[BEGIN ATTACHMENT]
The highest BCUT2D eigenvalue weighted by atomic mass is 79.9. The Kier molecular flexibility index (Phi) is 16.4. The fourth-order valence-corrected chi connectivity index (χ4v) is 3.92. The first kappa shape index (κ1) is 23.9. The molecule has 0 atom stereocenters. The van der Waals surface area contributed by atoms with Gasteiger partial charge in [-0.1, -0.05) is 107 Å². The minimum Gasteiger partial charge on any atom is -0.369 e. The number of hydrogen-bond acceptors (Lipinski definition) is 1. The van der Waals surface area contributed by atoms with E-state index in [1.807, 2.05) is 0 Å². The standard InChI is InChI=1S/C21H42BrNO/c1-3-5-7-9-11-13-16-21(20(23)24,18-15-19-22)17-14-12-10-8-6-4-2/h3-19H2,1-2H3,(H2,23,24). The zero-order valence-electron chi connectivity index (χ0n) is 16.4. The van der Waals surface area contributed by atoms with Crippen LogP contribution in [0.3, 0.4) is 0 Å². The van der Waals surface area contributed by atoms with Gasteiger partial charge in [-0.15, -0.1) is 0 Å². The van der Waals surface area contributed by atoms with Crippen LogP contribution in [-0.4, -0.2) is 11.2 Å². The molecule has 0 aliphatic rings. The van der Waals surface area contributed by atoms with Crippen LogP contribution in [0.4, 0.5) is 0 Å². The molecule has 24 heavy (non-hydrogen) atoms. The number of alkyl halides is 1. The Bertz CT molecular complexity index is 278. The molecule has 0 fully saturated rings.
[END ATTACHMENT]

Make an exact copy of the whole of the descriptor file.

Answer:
The highest BCUT2D eigenvalue weighted by atomic mass is 79.9. The Kier molecular flexibility index (Phi) is 16.4. The fourth-order valence-corrected chi connectivity index (χ4v) is 3.92. The first kappa shape index (κ1) is 23.9. The molecule has 0 atom stereocenters. The van der Waals surface area contributed by atoms with Gasteiger partial charge in [-0.1, -0.05) is 107 Å². The minimum Gasteiger partial charge on any atom is -0.369 e. The number of hydrogen-bond acceptors (Lipinski definition) is 1. The van der Waals surface area contributed by atoms with E-state index in [1.807, 2.05) is 0 Å². The standard InChI is InChI=1S/C21H42BrNO/c1-3-5-7-9-11-13-16-21(20(23)24,18-15-19-22)17-14-12-10-8-6-4-2/h3-19H2,1-2H3,(H2,23,24). The zero-order valence-electron chi connectivity index (χ0n) is 16.4. The van der Waals surface area contributed by atoms with Crippen LogP contribution in [0.3, 0.4) is 0 Å². The van der Waals surface area contributed by atoms with Gasteiger partial charge in [-0.15, -0.1) is 0 Å². The van der Waals surface area contributed by atoms with Crippen LogP contribution in [-0.4, -0.2) is 11.2 Å². The molecule has 0 aliphatic rings. The van der Waals surface area contributed by atoms with Crippen LogP contribution in [0.4, 0.5) is 0 Å². The molecule has 24 heavy (non-hydrogen) atoms. The number of alkyl halides is 1. The Bertz CT molecular complexity index is 278. The molecule has 0 fully saturated rings.